Rey Wells and Ken Spilios held the McKethan Lake field trip along with five others who ventured afield on a chilly morning (38 Degrees at start of day.) Lucille Lane from Hernando Audubon joined us. Ken took the lead on foot. Rey had a knee issue and manned the stationary watch, finding birds we missed while roaming. The forest trail gave us a Sapsucker and an adult Bald Eagle soaring over the lake. One of the best birds for the day was this dark morph Short-tailed Hawk. This hawk which is hard to find in the winter months was a welcomed "count week" bird for Hernando Audubon who held their Christmas Bird Count the next day.
We found thirty-four species as the morning warmed. Later Ray & Ken went on to the Big Pine area and added this photo of a Red-headed Woodpecker. The best birds of the day was the Short-tailed Hawk and an Orange-crowned Warbler. Everyone had a safe and enjoyable time while social distancing and wearing masks due to the Covid-19 pandemic.
It was a bright morning and likely the coolest in months. So, the birds stayed pretty active for the entire three hour outing. Unfortunately, only Rey Wells and Ken Spilios ventured afield. The action started immediately with the sighting of a Yellow-throated Warbler. It was in a palm tree at the front entrance of the Lecanto Post Office! That’s where we met up. We then caravanned to several spots with differing habitats to give us a chance at as many species as possible. We tallied 44 species and had a good time doing it. Here are two photos taken that morning.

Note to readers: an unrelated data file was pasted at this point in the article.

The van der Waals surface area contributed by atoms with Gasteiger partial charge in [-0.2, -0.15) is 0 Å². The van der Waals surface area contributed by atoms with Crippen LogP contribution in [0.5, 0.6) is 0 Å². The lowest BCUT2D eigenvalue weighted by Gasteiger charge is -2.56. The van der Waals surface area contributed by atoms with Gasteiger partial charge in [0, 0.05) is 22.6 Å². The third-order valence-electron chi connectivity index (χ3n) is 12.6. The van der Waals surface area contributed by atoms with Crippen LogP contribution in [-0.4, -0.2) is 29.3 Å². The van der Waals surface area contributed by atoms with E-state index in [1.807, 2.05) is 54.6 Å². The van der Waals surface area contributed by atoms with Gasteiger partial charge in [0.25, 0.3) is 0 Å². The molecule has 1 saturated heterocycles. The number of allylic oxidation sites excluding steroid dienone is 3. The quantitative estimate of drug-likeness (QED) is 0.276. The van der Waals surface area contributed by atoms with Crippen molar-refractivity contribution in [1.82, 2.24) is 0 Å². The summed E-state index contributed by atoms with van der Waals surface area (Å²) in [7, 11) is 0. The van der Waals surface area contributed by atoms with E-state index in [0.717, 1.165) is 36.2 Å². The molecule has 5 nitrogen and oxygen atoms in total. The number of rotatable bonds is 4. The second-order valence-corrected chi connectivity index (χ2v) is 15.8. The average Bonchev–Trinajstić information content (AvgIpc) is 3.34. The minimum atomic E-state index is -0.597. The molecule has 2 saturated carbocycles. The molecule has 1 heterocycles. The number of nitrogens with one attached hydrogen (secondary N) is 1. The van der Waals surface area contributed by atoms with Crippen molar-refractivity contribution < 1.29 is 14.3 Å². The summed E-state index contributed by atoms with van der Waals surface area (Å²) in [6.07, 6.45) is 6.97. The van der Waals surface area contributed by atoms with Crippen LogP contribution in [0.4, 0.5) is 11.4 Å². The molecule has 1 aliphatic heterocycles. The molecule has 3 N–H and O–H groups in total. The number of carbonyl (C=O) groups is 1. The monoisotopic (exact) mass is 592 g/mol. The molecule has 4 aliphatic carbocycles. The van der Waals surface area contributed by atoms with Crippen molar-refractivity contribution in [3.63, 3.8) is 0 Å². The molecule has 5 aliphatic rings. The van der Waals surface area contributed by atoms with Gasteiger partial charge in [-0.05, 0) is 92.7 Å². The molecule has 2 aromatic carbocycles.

Citrus County Audubon members united in a Zoom meeting on October21 to view a PowerPoint presentation. There were 15 participants who had contributed their choice photos. Each member was provided the opportunity to describe the photo, naming the bird and where it was taken. The gathering started at seven and concluded at about eight-fifteen. There were 25 attending the gathering. It was conducted without a hitch. We are encouraged and intend to introduce other speakers. Our upcoming Zoom session will be on November 18 and will have Gina Kent hosting her presentation on Swallow-tailed Kites. I will be providing the link in due time. Thanks to all who participated.